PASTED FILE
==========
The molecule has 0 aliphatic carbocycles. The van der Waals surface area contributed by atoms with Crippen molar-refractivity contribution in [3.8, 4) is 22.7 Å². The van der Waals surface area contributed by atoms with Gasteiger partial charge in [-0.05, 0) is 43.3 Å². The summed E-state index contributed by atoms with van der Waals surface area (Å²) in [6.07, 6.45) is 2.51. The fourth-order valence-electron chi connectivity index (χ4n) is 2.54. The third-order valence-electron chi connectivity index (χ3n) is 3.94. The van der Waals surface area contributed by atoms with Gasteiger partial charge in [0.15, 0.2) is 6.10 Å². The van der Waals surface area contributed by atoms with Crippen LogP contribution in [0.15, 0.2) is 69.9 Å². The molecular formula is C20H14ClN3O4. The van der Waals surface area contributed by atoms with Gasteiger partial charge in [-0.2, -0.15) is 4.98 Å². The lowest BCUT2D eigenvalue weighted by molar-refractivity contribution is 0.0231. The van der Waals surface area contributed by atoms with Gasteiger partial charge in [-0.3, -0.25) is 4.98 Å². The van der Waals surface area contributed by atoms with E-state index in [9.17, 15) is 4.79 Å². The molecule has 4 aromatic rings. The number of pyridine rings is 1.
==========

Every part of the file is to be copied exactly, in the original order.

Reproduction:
The molecule has 0 aliphatic carbocycles. The van der Waals surface area contributed by atoms with Crippen molar-refractivity contribution in [3.8, 4) is 22.7 Å². The van der Waals surface area contributed by atoms with Gasteiger partial charge in [-0.05, 0) is 43.3 Å². The summed E-state index contributed by atoms with van der Waals surface area (Å²) in [6.07, 6.45) is 2.51. The fourth-order valence-electron chi connectivity index (χ4n) is 2.54. The third-order valence-electron chi connectivity index (χ3n) is 3.94. The van der Waals surface area contributed by atoms with Gasteiger partial charge in [0.15, 0.2) is 6.10 Å². The van der Waals surface area contributed by atoms with Crippen LogP contribution in [0.15, 0.2) is 69.9 Å². The molecular formula is C20H14ClN3O4. The van der Waals surface area contributed by atoms with Gasteiger partial charge in [-0.2, -0.15) is 4.98 Å². The lowest BCUT2D eigenvalue weighted by molar-refractivity contribution is 0.0231. The van der Waals surface area contributed by atoms with Gasteiger partial charge in [-0.3, -0.25) is 4.98 Å². The van der Waals surface area contributed by atoms with E-state index in [9.17, 15) is 4.79 Å². The molecule has 4 aromatic rings. The number of pyridine rings is 1.